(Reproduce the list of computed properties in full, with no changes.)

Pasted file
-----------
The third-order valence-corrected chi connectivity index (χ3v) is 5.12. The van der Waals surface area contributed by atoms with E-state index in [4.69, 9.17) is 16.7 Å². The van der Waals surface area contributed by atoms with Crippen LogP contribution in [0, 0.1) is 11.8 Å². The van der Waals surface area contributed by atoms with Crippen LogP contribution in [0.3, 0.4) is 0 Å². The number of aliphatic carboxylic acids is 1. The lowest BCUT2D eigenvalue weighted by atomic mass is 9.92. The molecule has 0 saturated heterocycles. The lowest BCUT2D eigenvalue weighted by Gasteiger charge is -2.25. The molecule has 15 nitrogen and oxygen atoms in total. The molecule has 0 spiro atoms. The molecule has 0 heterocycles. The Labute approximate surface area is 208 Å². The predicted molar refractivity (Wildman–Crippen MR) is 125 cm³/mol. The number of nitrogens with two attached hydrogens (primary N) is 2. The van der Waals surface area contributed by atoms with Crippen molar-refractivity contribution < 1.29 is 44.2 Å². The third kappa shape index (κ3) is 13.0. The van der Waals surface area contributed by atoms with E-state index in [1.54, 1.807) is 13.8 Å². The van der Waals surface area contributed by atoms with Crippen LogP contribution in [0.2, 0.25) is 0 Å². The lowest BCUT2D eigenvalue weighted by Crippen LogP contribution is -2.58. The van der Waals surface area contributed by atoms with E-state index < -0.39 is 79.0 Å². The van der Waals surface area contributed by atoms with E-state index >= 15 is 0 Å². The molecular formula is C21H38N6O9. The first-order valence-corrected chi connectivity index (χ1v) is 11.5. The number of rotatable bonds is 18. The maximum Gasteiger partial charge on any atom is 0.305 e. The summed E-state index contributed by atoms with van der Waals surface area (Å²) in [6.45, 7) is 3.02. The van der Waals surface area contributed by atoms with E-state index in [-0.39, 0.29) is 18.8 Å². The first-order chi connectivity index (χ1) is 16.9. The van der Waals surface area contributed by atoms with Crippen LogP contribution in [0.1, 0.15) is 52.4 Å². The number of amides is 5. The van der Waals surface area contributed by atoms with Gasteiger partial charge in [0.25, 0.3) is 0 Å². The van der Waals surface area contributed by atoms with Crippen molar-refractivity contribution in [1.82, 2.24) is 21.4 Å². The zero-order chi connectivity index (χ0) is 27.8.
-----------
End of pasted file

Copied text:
The third-order valence-corrected chi connectivity index (χ3v) is 5.12. The van der Waals surface area contributed by atoms with E-state index in [4.69, 9.17) is 16.7 Å². The van der Waals surface area contributed by atoms with Crippen LogP contribution in [0, 0.1) is 11.8 Å². The van der Waals surface area contributed by atoms with Crippen LogP contribution in [0.3, 0.4) is 0 Å². The number of aliphatic carboxylic acids is 1. The lowest BCUT2D eigenvalue weighted by atomic mass is 9.92. The molecule has 0 saturated heterocycles. The lowest BCUT2D eigenvalue weighted by Gasteiger charge is -2.25. The molecule has 15 nitrogen and oxygen atoms in total. The molecule has 0 spiro atoms. The molecule has 0 heterocycles. The Labute approximate surface area is 208 Å². The predicted molar refractivity (Wildman–Crippen MR) is 125 cm³/mol. The number of nitrogens with two attached hydrogens (primary N) is 2. The van der Waals surface area contributed by atoms with Crippen molar-refractivity contribution < 1.29 is 44.2 Å². The third kappa shape index (κ3) is 13.0. The van der Waals surface area contributed by atoms with E-state index in [1.54, 1.807) is 13.8 Å². The van der Waals surface area contributed by atoms with Crippen LogP contribution in [0.2, 0.25) is 0 Å². The lowest BCUT2D eigenvalue weighted by Crippen LogP contribution is -2.58. The van der Waals surface area contributed by atoms with E-state index < -0.39 is 79.0 Å². The van der Waals surface area contributed by atoms with E-state index >= 15 is 0 Å². The molecular formula is C21H38N6O9. The first-order valence-corrected chi connectivity index (χ1v) is 11.5. The number of rotatable bonds is 18. The maximum Gasteiger partial charge on any atom is 0.305 e. The summed E-state index contributed by atoms with van der Waals surface area (Å²) in [6.45, 7) is 3.02. The van der Waals surface area contributed by atoms with E-state index in [-0.39, 0.29) is 18.8 Å². The first-order chi connectivity index (χ1) is 16.9. The van der Waals surface area contributed by atoms with Crippen LogP contribution in [0.1, 0.15) is 52.4 Å². The number of amides is 5. The van der Waals surface area contributed by atoms with Gasteiger partial charge in [0.25, 0.3) is 0 Å². The van der Waals surface area contributed by atoms with Crippen molar-refractivity contribution in [1.82, 2.24) is 21.4 Å². The zero-order chi connectivity index (χ0) is 27.8.